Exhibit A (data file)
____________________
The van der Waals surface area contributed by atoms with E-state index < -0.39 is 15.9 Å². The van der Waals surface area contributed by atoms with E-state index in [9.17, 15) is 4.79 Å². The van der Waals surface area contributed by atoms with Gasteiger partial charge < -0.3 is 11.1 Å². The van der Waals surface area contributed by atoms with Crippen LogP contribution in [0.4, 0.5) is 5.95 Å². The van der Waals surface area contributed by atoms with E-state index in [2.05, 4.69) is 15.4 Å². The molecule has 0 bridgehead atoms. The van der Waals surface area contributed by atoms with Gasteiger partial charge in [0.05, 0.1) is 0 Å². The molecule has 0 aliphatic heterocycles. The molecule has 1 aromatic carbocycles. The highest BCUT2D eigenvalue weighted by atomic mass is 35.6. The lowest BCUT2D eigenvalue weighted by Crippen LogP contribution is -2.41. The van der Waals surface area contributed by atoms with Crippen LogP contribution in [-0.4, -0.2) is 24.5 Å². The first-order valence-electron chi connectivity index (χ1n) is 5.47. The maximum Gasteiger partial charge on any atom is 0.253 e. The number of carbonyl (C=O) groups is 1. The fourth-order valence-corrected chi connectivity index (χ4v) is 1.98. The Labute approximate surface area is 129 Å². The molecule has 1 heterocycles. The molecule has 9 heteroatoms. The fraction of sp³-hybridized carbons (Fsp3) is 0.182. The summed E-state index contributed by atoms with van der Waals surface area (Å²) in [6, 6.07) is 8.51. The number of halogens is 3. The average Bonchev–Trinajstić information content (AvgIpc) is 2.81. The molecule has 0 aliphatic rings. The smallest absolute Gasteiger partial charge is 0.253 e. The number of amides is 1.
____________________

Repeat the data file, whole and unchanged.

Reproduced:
The van der Waals surface area contributed by atoms with E-state index < -0.39 is 15.9 Å². The van der Waals surface area contributed by atoms with E-state index in [9.17, 15) is 4.79 Å². The van der Waals surface area contributed by atoms with Gasteiger partial charge < -0.3 is 11.1 Å². The van der Waals surface area contributed by atoms with Crippen LogP contribution in [0.4, 0.5) is 5.95 Å². The van der Waals surface area contributed by atoms with E-state index in [2.05, 4.69) is 15.4 Å². The molecule has 0 bridgehead atoms. The van der Waals surface area contributed by atoms with Gasteiger partial charge in [0.05, 0.1) is 0 Å². The molecule has 0 aliphatic heterocycles. The molecule has 1 aromatic carbocycles. The highest BCUT2D eigenvalue weighted by atomic mass is 35.6. The lowest BCUT2D eigenvalue weighted by Crippen LogP contribution is -2.41. The van der Waals surface area contributed by atoms with Crippen LogP contribution in [-0.4, -0.2) is 24.5 Å². The first-order valence-electron chi connectivity index (χ1n) is 5.47. The maximum Gasteiger partial charge on any atom is 0.253 e. The number of carbonyl (C=O) groups is 1. The fourth-order valence-corrected chi connectivity index (χ4v) is 1.98. The Labute approximate surface area is 129 Å². The molecule has 1 heterocycles. The molecule has 9 heteroatoms. The fraction of sp³-hybridized carbons (Fsp3) is 0.182. The summed E-state index contributed by atoms with van der Waals surface area (Å²) in [6, 6.07) is 8.51. The number of halogens is 3. The average Bonchev–Trinajstić information content (AvgIpc) is 2.81. The molecule has 0 aliphatic rings. The smallest absolute Gasteiger partial charge is 0.253 e. The number of amides is 1.